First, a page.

The Alarmingly Casual Nature of Casual Sex
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February 24, 1966, Vol. XI, No. 19
Larger than Life, Less than Human
By Marlene Nadle
This is the age of pop sex. Of two dimensional relationships played out by comic strip people with comic strip emotions. Of sex that is larger than life and less than human.
In our cool world, feelings have been eliminated by choice and incapacity. Bodies have become things to be cultivated like the announcer's voice that persuades us we can sell our irridescent fingernails and squeaky clean hair to the boy next door. And sex has become just a huge, swinging, pop art image. Simplified. Often repeated. And isolated from everything else.
Cool and impersonal sex is increasing, and so are cool and impersonal people, according to psychoanalyst Nina Vas Dias.
These pop people are turning up more and more as dates, lovers, friends, and fiances.
"It's not just the hipster who is cool and impersonal," said a student at CCNY. "He is just more honest about not feeling than other people. He'll just say, 'I got needs, you got needs. Let's forget the bull and go to bed, Baby.'
"There really isn't that much difference between him and the more subtle All-American fraternity boy cruising the party for a chick he can make. For both of them, and for the boys on Madison Avenue, the chick is just a commodity -- a thing you get power over."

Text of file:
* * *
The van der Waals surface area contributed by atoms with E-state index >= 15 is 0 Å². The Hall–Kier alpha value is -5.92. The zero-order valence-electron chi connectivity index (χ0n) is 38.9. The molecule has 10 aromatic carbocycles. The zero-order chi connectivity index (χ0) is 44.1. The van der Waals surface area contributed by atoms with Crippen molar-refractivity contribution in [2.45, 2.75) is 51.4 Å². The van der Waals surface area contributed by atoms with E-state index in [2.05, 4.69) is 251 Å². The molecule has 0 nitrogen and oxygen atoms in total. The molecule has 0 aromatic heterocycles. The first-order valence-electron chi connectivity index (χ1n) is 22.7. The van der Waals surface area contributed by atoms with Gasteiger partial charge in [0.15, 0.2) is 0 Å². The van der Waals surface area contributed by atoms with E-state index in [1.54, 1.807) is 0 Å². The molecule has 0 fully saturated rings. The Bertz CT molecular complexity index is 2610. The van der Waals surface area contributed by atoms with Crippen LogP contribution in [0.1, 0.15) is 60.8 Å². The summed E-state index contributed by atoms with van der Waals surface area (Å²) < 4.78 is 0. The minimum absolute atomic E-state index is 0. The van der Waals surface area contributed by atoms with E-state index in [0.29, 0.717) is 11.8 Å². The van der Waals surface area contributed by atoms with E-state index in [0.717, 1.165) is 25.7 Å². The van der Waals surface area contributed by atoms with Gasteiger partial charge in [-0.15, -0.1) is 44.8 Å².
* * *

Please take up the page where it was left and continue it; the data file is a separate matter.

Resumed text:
The people who practice sex in its purest form, without any pretense of emotion, are as varied as their reasons for doing it.
There are the kids from the Midwest who, according to one former University of Minnesota coed, indulge in Wesson-Oil-slicked orgies because they are afraid of being considered hicks and want to act the way people in the East do.
There are the empiricists who say, "I want to see if there is anything in this kind of sex before I put it down."
There are the neo-pagan sensualists who seek salvation in a good orgasm.
There are the logicians who reason, "I want experience. Experience depends on the number of times I screw. Therefore I have to keep screwing."
There are the nihilists who, after what they have seen, don't believe in the possibility of any real relationships and, therefore, don't expect much of sex except physical satisfaction.
There are perennial understudies playing one-nighters while waiting for their chance at love. One girl explained, "When there is nobody around who matters, sometimes you just have to reach out to somebody. Physical contact is better than no contact at all, although it can make things worse."
There are the love by association people. They begin with sex and hope feelings will follow. "The kids figure," said a boy at NYU, "that people who love go to bed and if they go to bed they'll have to love. When the theory doesn't work, most of the 17-year-old girls I know just pack up their diaphragms and try it with somebody else."
The method is pragmatic. "People have to have sex as a way to approach one another because they don't know how to get through any other way," another student said.